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Brexit Delayed: ETFs & Stocks to Gain

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The Brexit deadline has been put off till Oct 31. This was because ofhuge internal differences in the British parliament asmembers turned down prime minister Theresa May’s EU withdrawal plea for the third time on Mar 29, the day Britain was scheduled to leave the EU (read: Top ETF Stories of March).

If a hard Brexit had been approved, Britain would lose the benefits of free trade within the EU. Since the EU has strong trade ties with Britain, the setting up of new trade barriers could hurt the country’s economy. Already small businesses have pleaded with politicians to come up with an agreement and avoid making no moves in the next six months.

As soon as Britain cuts the cord with the EU, its importance as a corporate transit to the rest of Europe would be lost, noted CNBC in 2016. Many global institutions may even want to shift their base from London to the German capital Frankfurt — another hot spot in the EU.

Against this backdrop, this delay probably has offered some temporary relief to the following ETFs and stocks.

ETFs & Stocks in Focus


FactSet senior earnings analyst John Butters indicated that U.S. energy sector is pretty exposed to Brexit as theindustry has the highest revenue exposure (6.4%) to the United Kingdom. This puts energy fund Energy Select Sector SPDR Fund (XLE - Free Report) in focus.

Gold Mining

Per an article published on CNBC,Goldman cited thatNewmont Mining Corporation (NEM - Free Report) has about 75% revenue exposure to the United Kingdom. The stock has about 14.1% exposure to iShares MSCI Global Gold Miners ETF (RING - Free Report) where Newmont is the second holding.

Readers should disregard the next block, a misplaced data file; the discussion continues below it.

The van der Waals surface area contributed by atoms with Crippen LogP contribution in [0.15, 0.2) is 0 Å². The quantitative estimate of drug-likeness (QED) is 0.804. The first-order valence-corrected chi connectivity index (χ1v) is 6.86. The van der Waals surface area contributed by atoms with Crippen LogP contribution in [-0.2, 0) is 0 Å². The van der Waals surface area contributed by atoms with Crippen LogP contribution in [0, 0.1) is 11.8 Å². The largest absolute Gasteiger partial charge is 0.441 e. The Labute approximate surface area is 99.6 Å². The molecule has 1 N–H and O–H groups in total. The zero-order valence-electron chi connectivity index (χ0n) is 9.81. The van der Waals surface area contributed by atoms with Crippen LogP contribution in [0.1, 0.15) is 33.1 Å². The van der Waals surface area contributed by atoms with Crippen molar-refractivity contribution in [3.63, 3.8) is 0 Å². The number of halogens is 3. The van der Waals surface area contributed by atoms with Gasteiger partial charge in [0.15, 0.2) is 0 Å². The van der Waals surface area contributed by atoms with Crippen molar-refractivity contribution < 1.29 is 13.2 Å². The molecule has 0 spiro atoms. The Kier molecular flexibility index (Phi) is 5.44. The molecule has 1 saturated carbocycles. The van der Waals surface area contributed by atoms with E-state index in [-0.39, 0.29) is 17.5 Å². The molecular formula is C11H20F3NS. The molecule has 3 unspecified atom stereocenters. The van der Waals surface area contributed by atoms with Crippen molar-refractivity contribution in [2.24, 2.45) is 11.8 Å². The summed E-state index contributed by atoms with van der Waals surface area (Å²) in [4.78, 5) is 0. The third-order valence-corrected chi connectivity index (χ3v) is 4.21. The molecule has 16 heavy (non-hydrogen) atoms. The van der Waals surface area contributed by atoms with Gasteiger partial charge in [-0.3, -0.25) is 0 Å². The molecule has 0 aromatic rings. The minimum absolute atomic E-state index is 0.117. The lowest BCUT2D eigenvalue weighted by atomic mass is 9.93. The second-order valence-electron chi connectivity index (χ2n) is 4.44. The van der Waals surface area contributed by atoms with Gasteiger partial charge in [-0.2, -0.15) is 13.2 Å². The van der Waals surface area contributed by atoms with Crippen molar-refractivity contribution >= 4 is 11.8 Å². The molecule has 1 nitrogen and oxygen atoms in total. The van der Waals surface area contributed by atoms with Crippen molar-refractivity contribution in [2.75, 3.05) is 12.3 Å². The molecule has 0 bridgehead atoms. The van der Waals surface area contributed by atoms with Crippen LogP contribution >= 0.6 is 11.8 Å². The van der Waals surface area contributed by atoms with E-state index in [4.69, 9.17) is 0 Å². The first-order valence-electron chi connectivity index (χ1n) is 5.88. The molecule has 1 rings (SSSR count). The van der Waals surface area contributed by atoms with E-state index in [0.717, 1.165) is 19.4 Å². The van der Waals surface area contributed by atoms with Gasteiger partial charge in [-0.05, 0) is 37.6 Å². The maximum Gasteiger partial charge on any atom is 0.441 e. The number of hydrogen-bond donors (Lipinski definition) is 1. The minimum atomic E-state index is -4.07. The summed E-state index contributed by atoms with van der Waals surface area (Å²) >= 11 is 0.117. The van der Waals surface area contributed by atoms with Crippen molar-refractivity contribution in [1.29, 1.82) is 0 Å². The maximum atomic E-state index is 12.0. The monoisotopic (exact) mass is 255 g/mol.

Britain acts as a financial powerhouse of Europe. While the Europe financials stocks and ETFs will bear the direct brunts, other financial ETFs like ETF Industry Exposure & Financial Services ETF will also come under the spotlight. Invesco Ltd. (IVZ - Free Report) and IHS Markit Ltd. (INFO - Free Report) have about a respective exposure of 19% and 12% to Britain. Needless to say, iShares MSCI Europe Financials ETF (EUFN - Free Report) will gain the most.


Airlines could see a significant fall in the “number of people flyingin and out of the UK.”So, dark clouds should be over the airlines ETFU.S. Global Jets ETF (JETS - Free Report) in the near term.


Goldman Sachs identified that electric utility PPL Corporation (PPL - Free Report) derives 30% sales from the Great Britain. This stock has more than 5% exposure to John Hancock Multi-Factor Utilities ETF (JHMU - Free Report) .


British pound dived to a 31-year low when Brexit won the referendum in June 2016. Now, with six more months of lifeline, Invesco CurrencyShares British Pound Sterling Trust (FXB - Free Report) should fare better.

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